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John Dewey and the Ethics of Historical Belief

Religion and the Representation of the Past

Curtis Hutt

Publication Year: 2013

Uses the thought of John Dewey to address the ethics of historical belief within religious and critical historiographical traditions.

Published by: State University of New York Press

Title Page, Copyright

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pp. i-iv


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pp. v-vi


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pp. vii-viii

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Historical Introduction: Providing Reliable Witness to the Past: The New Troubled Relationship between Historians and Believers

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pp. ix-xiv

Religious believers consistently turn to and are provided with knowledge of the past, produced in several different ways at various times and places, for guidance and authorization. History, even prior to its marriage to criticism in the modern age in the West, supplies precedents and legitimacy for behavior in countless presents.1 The vocations of ancient court chroniclers, compilers ...

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Chapter One: The Ethics of Finding and Making the Past

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pp. 1-16

In the wake of the rise of nation-states and remarkable technological advances, scientific historiography was born—propelled by the view that “what really happened” is a viable object of investigation.1 By freeing professional academic historians from the need to please autocrats and aligning their investigative practices with those techniques that had led to great...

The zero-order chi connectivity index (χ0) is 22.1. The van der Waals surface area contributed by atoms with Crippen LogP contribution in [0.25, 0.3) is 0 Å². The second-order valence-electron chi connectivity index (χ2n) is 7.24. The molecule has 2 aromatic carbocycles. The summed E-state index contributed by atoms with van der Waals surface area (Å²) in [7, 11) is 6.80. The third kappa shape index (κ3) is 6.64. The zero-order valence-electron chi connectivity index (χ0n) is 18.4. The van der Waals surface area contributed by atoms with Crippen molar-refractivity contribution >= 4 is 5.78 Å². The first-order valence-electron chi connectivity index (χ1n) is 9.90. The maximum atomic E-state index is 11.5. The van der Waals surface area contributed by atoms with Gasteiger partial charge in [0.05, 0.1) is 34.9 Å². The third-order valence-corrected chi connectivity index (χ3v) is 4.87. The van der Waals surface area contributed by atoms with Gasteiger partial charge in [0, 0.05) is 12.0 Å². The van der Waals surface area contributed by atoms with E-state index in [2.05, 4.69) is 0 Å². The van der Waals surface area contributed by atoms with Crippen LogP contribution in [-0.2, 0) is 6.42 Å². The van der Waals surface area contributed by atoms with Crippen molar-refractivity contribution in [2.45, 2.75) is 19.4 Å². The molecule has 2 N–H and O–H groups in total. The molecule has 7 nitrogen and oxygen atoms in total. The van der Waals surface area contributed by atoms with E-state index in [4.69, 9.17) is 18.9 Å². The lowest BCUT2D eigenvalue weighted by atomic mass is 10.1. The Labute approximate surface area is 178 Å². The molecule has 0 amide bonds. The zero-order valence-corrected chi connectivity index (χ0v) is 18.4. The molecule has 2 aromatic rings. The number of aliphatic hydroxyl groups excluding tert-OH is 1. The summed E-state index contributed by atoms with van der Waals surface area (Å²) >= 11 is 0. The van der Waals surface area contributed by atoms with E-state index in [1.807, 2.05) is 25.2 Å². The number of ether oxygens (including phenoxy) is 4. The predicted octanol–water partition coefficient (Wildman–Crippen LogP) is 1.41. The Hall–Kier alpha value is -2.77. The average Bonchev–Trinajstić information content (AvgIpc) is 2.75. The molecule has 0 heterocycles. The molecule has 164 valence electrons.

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Chapter Two: Dewey and the Ethics of Historical Belief

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pp. 17-46

As Joseph Goebbels and the Ministry for Public Enlightenment and Propaganda prepared Germany for war, in the United States a debate over the character of historical knowledge was in full swing. In chapter 2, I am going to review an extraordinary though often overlooked contribution made to this debate by John Dewey—namely, a short and rare piece on ...

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Chapter Three: The Two Faces of Deweyan Pragmatism

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pp. 47-60

I do not expect my reading of Dewey on the justification of historical belief to go unchallenged. In chapter 3, I will present an alternative “Deweyan” view that I think is consistent with some arguments made by Richard Rorty. In his essay “Pragmatism without Method,” Rorty, in addition to describing Dewey’s legacy as divided, championed the idea that justification in ...

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Chapter Four: Justification, Entitlement, and Tradition: Debate After Dewey

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pp. 61-100

As noted by Richard Rorty in his essay “Is There a Problem about Fictional Discourse?” and others like Jacques Derrida,1 debates between historians and believers in contexts characterized by commitments to correspondence views of historical truth such as found in Ranke, Mandelbaum, and even Kloppenberg were dominated by attempts to discover references concerning what ...

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Chapter Five: Dewey and the Ethics of Historical Belief

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pp. 101-110

In the final pages of this monograph, I will advance what I consider to be a more faithful rendition of Dewey on the justification of historical belief. Justification in an orthodox Deweyan sense, in addition to necessarily depending upon the support that beliefs about the past receive from other beliefs about the past—and the present as well!—will also be characterized as a...


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pp. 111-144


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pp. 145-154


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pp. 155-170

Back Cover

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p. BC-BC

E-ISBN-13: 9781438445700
Print-ISBN-13: 9781438445694

Page Count: 180
Publication Year: 2013